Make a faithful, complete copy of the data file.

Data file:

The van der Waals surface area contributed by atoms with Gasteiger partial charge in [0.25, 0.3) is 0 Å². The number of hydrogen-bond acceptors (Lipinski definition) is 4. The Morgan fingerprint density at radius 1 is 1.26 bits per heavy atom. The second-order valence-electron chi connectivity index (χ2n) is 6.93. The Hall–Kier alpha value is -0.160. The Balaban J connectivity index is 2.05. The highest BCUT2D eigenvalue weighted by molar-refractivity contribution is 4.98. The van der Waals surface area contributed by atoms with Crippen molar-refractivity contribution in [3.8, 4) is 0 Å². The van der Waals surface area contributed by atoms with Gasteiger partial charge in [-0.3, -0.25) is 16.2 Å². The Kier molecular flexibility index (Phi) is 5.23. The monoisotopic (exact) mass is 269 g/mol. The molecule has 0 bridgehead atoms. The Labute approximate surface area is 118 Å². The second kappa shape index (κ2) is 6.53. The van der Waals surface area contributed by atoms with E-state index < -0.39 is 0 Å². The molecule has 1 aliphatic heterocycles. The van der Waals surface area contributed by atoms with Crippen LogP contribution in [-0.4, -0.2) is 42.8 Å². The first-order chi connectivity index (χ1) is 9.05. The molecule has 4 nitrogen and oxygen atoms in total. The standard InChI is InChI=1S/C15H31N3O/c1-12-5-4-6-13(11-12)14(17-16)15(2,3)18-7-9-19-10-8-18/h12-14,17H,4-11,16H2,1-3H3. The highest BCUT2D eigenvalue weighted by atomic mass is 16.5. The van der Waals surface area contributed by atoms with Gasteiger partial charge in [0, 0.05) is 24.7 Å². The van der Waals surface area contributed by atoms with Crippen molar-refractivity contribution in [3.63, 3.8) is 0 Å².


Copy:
The van der Waals surface area contributed by atoms with Gasteiger partial charge in [0.25, 0.3) is 0 Å². The number of hydrogen-bond acceptors (Lipinski definition) is 4. The Morgan fingerprint density at radius 1 is 1.26 bits per heavy atom. The second-order valence-electron chi connectivity index (χ2n) is 6.93. The Hall–Kier alpha value is -0.160. The Balaban J connectivity index is 2.05. The highest BCUT2D eigenvalue weighted by molar-refractivity contribution is 4.98. The van der Waals surface area contributed by atoms with Crippen molar-refractivity contribution in [3.8, 4) is 0 Å². The van der Waals surface area contributed by atoms with Gasteiger partial charge in [-0.3, -0.25) is 16.2 Å². The Kier molecular flexibility index (Phi) is 5.23. The monoisotopic (exact) mass is 269 g/mol. The molecule has 0 bridgehead atoms. The Labute approximate surface area is 118 Å². The second kappa shape index (κ2) is 6.53. The van der Waals surface area contributed by atoms with E-state index < -0.39 is 0 Å². The molecule has 1 aliphatic heterocycles. The van der Waals surface area contributed by atoms with Crippen LogP contribution in [-0.4, -0.2) is 42.8 Å². The first-order chi connectivity index (χ1) is 9.05. The molecule has 4 nitrogen and oxygen atoms in total. The standard InChI is InChI=1S/C15H31N3O/c1-12-5-4-6-13(11-12)14(17-16)15(2,3)18-7-9-19-10-8-18/h12-14,17H,4-11,16H2,1-3H3. The highest BCUT2D eigenvalue weighted by atomic mass is 16.5. The van der Waals surface area contributed by atoms with Gasteiger partial charge in [0, 0.05) is 24.7 Å². The van der Waals surface area contributed by atoms with Crippen molar-refractivity contribution in [3.63, 3.8) is 0 Å².